--- SEARCH ---
Learning Chinese
Learn to Cook Chinese Dishes
Exchange Rates
Hotel Service
China Calendar

Hot Links
China Development Gateway
Chinese Embassies

Animal Welfare Regulation Debuts in China

In early May, the Beijing Municipal Legal Affairs Office announced that it had drafted legislation on animal welfare. The news aroused hot debate, but the draft was withdrawn from consideration on May 17. The overriding opinion was that it was impractical and premature.


However, a chapter on animal welfare has been added into the Regulations on the Management of Experimental Animals, which will be promulgated this year. Although the chapter is brief -- just 200 Chinese characters -- it is the first time in China that animal welfare is to be regulated. It is, says He Zhengming, vice secretary-general of the China Experimental Animals Society, "a big step towards the legislation of animal welfare." He was one of the people responsible for drafting the new chapter.


The Guangzhou Daily recently talked with He about the regulation and the concept of animal welfare in general.


Guangzhou Daily: What does "animal welfare" mean?


He Zhengming:
Western nations began to deal with the issue of animal welfare fairly early on. In 1822, the first related law in the world was enacted in Ireland. The West has quite a complete animal welfare system, from organizations to regulations. Internationally accepted standards categorize animals as domestic, experimental, working, recreational, pet and wild animals. Animal welfare is generally understood to include keeping animals free from starvation, pain, terror and sadness and allowing them to live comfortably and express their natural instincts freely.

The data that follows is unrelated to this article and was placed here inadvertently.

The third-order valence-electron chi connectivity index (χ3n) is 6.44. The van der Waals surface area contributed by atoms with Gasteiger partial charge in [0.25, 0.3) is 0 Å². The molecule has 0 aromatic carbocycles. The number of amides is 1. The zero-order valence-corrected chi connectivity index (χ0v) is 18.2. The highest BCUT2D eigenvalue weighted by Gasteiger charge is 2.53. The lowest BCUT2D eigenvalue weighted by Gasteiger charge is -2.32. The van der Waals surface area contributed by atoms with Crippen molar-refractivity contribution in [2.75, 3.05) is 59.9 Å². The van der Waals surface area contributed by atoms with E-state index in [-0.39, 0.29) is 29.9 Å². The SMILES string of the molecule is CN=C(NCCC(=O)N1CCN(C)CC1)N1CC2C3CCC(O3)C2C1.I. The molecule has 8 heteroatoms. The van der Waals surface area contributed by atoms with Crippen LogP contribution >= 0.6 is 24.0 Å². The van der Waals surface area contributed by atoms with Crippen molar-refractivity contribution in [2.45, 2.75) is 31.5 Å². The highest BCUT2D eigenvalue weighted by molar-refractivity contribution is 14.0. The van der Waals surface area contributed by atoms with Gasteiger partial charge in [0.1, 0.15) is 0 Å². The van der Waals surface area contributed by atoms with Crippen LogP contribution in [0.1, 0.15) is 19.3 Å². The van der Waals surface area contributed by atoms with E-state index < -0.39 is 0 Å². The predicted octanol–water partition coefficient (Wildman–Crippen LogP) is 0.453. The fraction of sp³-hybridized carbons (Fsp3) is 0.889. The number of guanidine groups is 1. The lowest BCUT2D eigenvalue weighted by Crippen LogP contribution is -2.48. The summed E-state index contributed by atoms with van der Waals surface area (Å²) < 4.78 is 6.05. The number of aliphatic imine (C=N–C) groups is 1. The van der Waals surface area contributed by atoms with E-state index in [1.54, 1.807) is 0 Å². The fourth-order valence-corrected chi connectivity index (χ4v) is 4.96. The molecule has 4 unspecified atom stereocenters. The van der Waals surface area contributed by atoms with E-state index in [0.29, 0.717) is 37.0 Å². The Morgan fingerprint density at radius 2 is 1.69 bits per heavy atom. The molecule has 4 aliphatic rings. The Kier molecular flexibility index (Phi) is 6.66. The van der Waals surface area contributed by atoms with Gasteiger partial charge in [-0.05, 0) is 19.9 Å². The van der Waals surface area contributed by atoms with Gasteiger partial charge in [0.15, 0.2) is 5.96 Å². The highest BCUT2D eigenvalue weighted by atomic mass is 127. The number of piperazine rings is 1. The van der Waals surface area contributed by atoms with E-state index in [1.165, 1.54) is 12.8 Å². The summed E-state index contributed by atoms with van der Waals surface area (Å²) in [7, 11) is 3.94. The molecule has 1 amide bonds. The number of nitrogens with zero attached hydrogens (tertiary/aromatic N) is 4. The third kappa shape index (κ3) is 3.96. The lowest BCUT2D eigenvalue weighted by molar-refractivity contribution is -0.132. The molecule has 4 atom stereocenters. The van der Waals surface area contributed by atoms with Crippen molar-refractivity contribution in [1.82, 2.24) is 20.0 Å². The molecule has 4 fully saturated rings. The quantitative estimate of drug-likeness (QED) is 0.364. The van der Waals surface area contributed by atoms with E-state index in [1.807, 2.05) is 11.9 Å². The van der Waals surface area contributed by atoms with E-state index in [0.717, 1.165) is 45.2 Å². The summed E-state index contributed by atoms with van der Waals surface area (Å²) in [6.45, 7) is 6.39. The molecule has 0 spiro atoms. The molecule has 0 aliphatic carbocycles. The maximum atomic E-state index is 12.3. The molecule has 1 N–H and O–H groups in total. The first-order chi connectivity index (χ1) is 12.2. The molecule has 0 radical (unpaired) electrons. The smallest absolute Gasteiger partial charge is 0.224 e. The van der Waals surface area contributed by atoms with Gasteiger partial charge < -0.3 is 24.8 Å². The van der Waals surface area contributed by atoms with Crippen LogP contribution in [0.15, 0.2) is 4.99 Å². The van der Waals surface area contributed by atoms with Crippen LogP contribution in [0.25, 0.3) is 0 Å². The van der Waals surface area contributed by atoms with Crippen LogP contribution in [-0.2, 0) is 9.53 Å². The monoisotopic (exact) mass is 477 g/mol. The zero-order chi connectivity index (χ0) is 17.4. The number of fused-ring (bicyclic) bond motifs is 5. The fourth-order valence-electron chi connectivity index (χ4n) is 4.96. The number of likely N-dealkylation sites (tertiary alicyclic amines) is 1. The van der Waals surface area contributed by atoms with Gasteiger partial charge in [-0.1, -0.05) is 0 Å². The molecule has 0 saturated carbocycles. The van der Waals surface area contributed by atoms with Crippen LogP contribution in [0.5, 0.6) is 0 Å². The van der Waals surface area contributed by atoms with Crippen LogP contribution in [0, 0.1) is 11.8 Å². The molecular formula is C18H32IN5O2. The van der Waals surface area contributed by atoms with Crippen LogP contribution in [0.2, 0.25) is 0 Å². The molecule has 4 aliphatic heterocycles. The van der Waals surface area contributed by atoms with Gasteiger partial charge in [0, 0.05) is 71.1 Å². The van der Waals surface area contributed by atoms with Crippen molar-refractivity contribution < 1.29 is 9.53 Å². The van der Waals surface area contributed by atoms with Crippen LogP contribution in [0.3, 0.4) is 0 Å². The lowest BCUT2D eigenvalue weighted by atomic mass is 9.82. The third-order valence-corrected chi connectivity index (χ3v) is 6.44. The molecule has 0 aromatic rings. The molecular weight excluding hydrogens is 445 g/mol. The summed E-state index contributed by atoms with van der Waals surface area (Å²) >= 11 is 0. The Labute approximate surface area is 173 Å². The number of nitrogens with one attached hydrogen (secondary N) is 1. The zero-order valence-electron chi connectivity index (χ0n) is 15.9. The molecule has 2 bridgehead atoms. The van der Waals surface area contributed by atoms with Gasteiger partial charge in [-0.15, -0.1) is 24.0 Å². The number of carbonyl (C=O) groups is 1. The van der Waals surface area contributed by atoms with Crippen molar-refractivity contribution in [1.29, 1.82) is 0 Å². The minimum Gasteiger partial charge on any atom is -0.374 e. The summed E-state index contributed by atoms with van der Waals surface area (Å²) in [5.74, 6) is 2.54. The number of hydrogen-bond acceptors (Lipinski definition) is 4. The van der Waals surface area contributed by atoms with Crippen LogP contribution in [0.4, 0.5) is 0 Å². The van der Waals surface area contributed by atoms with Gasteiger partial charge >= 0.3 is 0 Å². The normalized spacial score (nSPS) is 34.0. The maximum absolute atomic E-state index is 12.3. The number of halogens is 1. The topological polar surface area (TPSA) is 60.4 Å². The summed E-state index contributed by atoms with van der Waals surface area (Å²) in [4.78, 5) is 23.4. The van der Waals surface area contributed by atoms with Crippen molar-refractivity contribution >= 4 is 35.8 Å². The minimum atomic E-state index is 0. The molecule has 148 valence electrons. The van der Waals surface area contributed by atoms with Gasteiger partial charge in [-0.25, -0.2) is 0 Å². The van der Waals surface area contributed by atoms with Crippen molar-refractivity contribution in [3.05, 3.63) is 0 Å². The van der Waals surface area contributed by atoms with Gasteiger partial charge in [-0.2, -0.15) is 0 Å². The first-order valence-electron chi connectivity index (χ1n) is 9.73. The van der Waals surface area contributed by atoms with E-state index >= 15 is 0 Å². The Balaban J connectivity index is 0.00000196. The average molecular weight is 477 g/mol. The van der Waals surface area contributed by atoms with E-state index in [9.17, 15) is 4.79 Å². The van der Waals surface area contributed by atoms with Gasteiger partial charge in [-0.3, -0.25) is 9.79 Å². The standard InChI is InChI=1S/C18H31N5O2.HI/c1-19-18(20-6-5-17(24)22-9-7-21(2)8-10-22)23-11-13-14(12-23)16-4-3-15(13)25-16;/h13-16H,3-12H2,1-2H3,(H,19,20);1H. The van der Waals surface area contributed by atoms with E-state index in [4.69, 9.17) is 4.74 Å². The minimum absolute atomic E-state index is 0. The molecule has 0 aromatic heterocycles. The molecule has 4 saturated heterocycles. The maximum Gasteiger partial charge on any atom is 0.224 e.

The purpose of animal welfare protection in Western countries is different from that in China. Western countries' stance focuses entirely on the animals, emphasizing respect for animals' rights and equality between humans and animals. They insist that human beings' rights do not entitle them to force animals to serve them. I think it's a little bit extreme.


GD: Why should China legislate animal welfare?


HZ: China has few existing laws and regulations concerning animal protection. It lacks a specific, complete, comprehensive law dealing with this area. The sphere of animal protection is also small. As a result, Chinese people don't have clear or complete understanding of how to protect animals or the significance of the issue.


Animal welfare is no longer just a conceptual issue. It is the inevitable result of social and economic development at a certain stage, and touches on many aspects of society and the economy. The European Union, the United States, Canada and Australia all have laws concerning animal welfare, and there are also articles concerning animal welfare in the WTO rules. The European Parliament and European Council will prohibit cosmetics toxicity and anaphylaxis experiments on animals among their member nations from 2009. Members will also be forbidden to import or sell cosmetics from areas that violate that prohibition. It is a typical application of technical international trade barriers.


GD: The Beijing municipal government finally suspended the draft on animal welfare because experts thought it is too early to legislate it. What is your opinion on the timing?